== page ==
Amongst the eleven captives there is one female who was taken from US waters in the 1980’s. According the website, “this female has thrived in a zoological location for decades, where she has an enriched life”. I am quite sure she would have a very different opinion about her life in captivity. She was born in the ocean and was living a life of freedom with her family until she was captured and has since been made to do tricks for dead fish while she swims in circles around her concrete prison.
I also learned that the dolphins are accessible to visitors nearly all day long so you can “view the dolphins and their naturally playful behaviors”. I think anyone who has either seen dolphins in the wild or at the very least watched videos of them in the wild can attest to the fact that no aquarium can allow for natural behaviors. Dolphins swim 40 to 100 miles a day while playing, socialization, and hunting. The Georgia Aquarium cannot allow for any of that truly natural behavior.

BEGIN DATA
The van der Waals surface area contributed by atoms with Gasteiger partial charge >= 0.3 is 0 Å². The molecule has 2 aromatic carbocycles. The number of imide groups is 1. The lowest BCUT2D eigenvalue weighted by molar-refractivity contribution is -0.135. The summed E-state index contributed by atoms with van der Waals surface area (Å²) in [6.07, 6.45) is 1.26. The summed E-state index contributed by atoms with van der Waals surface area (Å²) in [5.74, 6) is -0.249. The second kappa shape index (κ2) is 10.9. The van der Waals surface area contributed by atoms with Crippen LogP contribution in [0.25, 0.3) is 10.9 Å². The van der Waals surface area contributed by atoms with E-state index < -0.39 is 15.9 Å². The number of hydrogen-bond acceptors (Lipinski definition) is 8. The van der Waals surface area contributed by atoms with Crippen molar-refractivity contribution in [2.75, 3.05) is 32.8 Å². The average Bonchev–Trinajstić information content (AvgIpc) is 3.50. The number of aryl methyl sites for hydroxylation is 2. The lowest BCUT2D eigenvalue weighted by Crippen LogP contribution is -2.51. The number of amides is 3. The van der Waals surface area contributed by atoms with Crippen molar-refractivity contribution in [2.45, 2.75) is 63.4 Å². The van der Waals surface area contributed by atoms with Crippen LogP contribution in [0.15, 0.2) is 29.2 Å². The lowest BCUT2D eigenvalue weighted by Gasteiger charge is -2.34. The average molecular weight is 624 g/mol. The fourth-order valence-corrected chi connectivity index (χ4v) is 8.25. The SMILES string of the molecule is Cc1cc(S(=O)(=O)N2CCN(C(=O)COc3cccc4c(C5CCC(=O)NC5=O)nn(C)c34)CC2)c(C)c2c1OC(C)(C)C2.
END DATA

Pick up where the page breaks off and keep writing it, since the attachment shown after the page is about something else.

The dolphins are also part of a loud, music show that is compared to Broadway at an aquarium. Dolphins are acoustic animals so sound is their greatest sense and the animals at the Georgia Aquarium have to listen to that “Broadway” performance several times a day. I doubt the aquarium, during their educational portion of the show mentions that incredibly stressful situation to the visitors.
On their website the aquarium refers to the dolphins as being part of their “living collection”. This terms disgusts me for the main reason that people feel such ownership and superiority over wild animals. Claiming them to be part of some collection is just ignorant. And even though the majority came from other aquariums from around the world does not mean they belong to anyone. You cannot breed wild instincts out in a couple generations.